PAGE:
Legendary race director Kenny Clark passes

Laurent Laurent | January 6, 2022

Kenny Clark, one of the most successful race directors of all time, died last week at his Idaho home, according to his family.

Kenny Clark (standing, far right), Team Yamaha Race Manager with Kenny Roberts, recently passed away.

Clark led Yamaha’s racing efforts in the United States for just over a decade starting in 1978 and oversaw a very successful period for almost all of Yamaha’s racing programs. Clark also had a major influence on US Yamaha by supporting Kenny Roberts’ efforts to compete in the FIM 500cc Motorcycle Grand Prix World Championships.

In a 2013 interview with Cycle newsClark was asked what was the most memorable act he took in running Yamaha’s racing programs over the years and his response was a bit surprising.

It was the launch of the Yamaha FZR600 in 1989. The AMA 600 Supersport had become the “win on Sunday, sell on Monday” category and 600cc sports bikes were selling like hot cakes. The FZR was a solid entry to challenge Honda’s 600 Hurricane and Suzuki’s Katana, no doubt, but Clark wasn’t taking any chances.

They call it “off the beaten track” today and Clark’s choice of rider was inspired to say the least. He decided to put John Kocinski on the new FZR, along with four other pilots. Kocinski, who had ridden 250GP motorcycles, had no experience on Supersport motorcycles, nevertheless, he was absolutely brilliant on the new FZR, and he ran away with a dominant victory. It was one of the most successful sports bike launches. The sales figures have exploded.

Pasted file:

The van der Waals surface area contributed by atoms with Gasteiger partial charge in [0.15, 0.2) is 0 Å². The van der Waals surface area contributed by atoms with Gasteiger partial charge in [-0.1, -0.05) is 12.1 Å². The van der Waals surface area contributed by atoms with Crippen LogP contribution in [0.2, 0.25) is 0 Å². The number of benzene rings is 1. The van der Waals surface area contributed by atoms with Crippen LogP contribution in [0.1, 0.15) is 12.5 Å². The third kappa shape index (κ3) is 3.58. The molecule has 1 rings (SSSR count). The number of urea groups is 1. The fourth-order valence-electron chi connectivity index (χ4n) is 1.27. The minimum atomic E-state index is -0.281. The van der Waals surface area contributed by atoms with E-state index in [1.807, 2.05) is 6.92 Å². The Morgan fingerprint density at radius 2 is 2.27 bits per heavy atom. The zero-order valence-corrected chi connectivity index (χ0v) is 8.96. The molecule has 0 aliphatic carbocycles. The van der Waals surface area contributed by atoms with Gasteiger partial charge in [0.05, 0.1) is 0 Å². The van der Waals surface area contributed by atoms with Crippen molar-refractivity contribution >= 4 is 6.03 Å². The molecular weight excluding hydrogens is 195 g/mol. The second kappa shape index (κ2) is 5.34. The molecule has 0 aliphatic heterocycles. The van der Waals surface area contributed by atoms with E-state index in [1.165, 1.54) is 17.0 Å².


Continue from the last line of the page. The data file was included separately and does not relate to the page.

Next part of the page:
Clark left Yamaha in 1989 after budget disagreements with Japan-based management. “I don’t think anyone ever knew I was forced out,” Clark said. “I just told the media that Yamaha can afford to pay me or Damon Bradshaw and Bradshaw is a lot faster.”

Clark went on to lead a team that won personal watercraft championships with the support of Bombardier. Clark brought in his former Yamaha cohort Kel Carruthers to build the engines for the watercraft effort. It was Clark’s last job in the race.

During his retirement years, Clark lived in Idaho and enjoyed spending time with his grandchildren, riding his various off-road motorcycles, and riding his Chevy Trailblazer SS.

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